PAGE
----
Dec. 26, 1974 Bel Air Los Angeles County California, USA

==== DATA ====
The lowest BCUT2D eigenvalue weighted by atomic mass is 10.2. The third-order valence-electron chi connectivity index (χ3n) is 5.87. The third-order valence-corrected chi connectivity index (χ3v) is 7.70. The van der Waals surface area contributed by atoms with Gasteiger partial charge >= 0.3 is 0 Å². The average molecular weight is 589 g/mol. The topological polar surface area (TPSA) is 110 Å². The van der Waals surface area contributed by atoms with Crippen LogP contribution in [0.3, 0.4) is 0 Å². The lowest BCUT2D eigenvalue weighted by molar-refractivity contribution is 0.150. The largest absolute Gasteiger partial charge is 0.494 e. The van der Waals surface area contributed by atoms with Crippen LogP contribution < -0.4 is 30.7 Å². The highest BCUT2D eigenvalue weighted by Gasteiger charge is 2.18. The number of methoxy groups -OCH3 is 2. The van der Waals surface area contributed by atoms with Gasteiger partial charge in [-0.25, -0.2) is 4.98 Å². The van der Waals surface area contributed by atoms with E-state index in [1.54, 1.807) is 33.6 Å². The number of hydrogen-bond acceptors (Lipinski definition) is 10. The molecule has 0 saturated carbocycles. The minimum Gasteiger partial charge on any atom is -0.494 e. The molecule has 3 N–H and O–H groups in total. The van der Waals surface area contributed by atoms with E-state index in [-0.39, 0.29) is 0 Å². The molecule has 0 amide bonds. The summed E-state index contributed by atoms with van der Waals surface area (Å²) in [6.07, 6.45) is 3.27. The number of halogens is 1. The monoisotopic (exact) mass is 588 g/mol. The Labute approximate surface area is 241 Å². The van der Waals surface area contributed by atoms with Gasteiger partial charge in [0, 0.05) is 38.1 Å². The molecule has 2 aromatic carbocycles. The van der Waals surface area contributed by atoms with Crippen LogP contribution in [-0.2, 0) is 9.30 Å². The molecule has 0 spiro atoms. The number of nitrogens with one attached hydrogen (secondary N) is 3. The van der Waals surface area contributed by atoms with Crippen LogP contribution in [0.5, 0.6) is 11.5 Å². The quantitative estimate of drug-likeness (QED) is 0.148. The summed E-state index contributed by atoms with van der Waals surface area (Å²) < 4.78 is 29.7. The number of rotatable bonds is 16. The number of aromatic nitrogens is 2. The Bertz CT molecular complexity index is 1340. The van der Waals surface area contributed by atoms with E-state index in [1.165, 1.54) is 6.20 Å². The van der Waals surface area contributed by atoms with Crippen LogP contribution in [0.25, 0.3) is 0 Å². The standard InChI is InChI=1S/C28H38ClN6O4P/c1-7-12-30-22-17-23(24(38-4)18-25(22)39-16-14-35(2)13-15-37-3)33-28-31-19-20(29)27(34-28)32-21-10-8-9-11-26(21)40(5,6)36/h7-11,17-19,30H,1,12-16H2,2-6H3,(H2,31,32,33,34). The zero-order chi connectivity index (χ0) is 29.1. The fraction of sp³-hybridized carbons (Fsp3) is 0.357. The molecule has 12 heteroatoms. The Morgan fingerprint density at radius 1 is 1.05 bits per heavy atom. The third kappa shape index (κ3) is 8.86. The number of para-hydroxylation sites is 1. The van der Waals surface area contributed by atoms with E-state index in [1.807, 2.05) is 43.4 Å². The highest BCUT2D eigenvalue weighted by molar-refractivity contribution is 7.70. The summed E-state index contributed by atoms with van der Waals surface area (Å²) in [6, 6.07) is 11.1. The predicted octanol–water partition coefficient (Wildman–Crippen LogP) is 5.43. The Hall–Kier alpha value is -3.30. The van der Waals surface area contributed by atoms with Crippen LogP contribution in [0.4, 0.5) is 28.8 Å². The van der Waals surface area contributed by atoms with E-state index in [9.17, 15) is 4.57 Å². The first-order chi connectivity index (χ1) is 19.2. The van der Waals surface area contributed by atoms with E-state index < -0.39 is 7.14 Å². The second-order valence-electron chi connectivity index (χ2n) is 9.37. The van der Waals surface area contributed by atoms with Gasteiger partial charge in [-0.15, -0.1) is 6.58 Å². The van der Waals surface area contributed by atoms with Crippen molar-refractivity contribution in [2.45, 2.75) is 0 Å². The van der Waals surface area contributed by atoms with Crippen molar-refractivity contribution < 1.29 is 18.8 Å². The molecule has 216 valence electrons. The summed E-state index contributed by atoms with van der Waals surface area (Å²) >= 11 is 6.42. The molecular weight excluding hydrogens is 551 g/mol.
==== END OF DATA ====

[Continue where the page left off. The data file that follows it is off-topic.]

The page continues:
Actor, Producer, Comedian. He is best remembered for his comically inept violin playing (he was actually a very good violin player), his carefully constructed image as a penny-pincher, and for never being older than 39. His most famous joke was as a man confronted by a robber who demands "Your money or your life!" to which Jack pauses for an extremely long silence, then replies "I'm thinking it over!" Born Benjamin Kubelsky in Chicago, Illinois, he was raised in Waukegan, Illinois, (the Jack Benny Middle School's football team is called the 39er's, in his honor). He began in Vaudeville as a violin player after serving in the US Navy during World War I. He appeared in a number of movie shorts, getting his movie breakthrough in MGM's "The Hollywood Revue" (1929), and got the lead role in "The Medicine Man" (1930) (both films did not do well). Although he continued to appear in a number of movies during the 1930s and 1940s, he made his name known on radio, where he established himself as a comedian, portraying himself as a wisecracking, penny-pinching, tightwad. His self-depreciating humor style quickly found a wide audience. His real life wife, Sadye Marks, whom he married in 1927, worked with him under the stage name of Mary Livingstone. From 1950 to 1965, he had his own television show "The Jack Benny Show," which was a hit throughout its run. In 1962, Jack appeared on the game show "The $64,000 Question" when after answering the first question (worth $64), he quit and took home the money, rather than risk losing it on a second question (his category was violins). He died the day after Christmas 1974, at his home in Los Angeles, California, of pancreatic cancer. He and his wife had an adopted daughter, Joan Naomi Benny.